Bing tracking

Augsburg became ‘Augsburg University’ on September 1, 2017

Augsburg Corporation approves name change resolution

The Augsburg Corporation, our governing body of representatives of four synods of the Evangelical Lutheran Church in America, voted in support of a resolution by the Augsburg Board of Regents to change our name to Augsburg University effective September 1, 2017.

Augsburg engaged the input of many groups over the past two years before bringing a resolution to the Corporation for a decision. The extensive preparations included multiple discussions with the Board of Regents (which approved the name change this past October); conversations with current students and with the Alumni Board; reflections from faculty and staff; and market research to understand the perceptions of the name among representative of our prospective graduate, adult undergraduate, and traditional undergraduate student populations.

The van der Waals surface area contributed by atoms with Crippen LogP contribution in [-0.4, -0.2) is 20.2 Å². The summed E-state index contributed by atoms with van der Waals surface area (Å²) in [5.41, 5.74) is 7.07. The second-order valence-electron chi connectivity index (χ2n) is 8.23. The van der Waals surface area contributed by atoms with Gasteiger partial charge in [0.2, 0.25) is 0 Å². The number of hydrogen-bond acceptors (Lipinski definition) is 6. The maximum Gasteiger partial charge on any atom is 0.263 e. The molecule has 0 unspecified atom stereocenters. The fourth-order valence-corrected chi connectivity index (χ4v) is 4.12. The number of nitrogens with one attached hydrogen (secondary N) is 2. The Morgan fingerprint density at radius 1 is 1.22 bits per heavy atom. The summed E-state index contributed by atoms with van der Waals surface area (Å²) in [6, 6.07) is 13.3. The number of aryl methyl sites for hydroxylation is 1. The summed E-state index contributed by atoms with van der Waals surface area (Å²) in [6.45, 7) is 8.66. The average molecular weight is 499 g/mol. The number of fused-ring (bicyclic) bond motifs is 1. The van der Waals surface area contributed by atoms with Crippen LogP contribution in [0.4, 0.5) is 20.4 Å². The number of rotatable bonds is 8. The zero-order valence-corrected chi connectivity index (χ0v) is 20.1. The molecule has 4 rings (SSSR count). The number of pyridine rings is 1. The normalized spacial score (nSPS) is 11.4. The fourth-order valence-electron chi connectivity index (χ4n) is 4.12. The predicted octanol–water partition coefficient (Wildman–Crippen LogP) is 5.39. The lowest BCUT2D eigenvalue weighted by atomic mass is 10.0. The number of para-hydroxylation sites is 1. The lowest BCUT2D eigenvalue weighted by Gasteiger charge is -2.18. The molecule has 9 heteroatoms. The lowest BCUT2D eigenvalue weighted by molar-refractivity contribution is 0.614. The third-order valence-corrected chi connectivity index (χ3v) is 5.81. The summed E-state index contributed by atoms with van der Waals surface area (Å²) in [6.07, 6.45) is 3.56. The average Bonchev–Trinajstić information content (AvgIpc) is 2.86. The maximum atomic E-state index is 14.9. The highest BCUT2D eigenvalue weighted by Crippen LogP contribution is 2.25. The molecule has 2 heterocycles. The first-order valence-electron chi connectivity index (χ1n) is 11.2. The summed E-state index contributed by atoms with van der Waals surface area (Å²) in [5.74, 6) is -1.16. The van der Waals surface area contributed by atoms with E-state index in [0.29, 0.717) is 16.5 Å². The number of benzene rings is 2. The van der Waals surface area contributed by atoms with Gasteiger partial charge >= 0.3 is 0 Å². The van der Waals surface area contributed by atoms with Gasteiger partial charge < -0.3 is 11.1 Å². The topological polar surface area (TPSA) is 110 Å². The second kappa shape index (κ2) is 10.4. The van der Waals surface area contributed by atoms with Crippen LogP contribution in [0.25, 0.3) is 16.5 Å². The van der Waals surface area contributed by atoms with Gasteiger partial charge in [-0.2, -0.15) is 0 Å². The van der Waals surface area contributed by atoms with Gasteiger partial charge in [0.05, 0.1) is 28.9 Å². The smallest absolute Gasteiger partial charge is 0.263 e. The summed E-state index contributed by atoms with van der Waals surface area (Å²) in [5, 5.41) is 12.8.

For nearly 150 years, Augsburg has been shaped and guided by its Lutheran faith tradition to educate students to be informed citizens, thoughtful stewards, critical thinkers, and responsible leaders. In the end, it was clear that this name change to Augsburg University aligns with our reality, our reputation, and our promise.

Our Reality

The name Augsburg University reflects the reality of our academic mission: Augsburg offers robust graduate, international, and research programs—all of which are expected of a university.

Our Reputation

Augsburg University reflects our reputation as an intentionally diverse institution. Our market research found that the word “university” is associated with diversity—of students and ideas and opportunity. In fact, our leadership in equity and inclusion is rooted deeply in the teachings of our Lutheran faith tradition and has been regularly recognized at a national level.

Our Promise

Augsburg University also reflects our promise: small to our students and big for the world. Augsburg is a new kind of university—not marked by massive facilities or huge enrollments—but one that commits to the success of all of students and expects big things from them in service to others.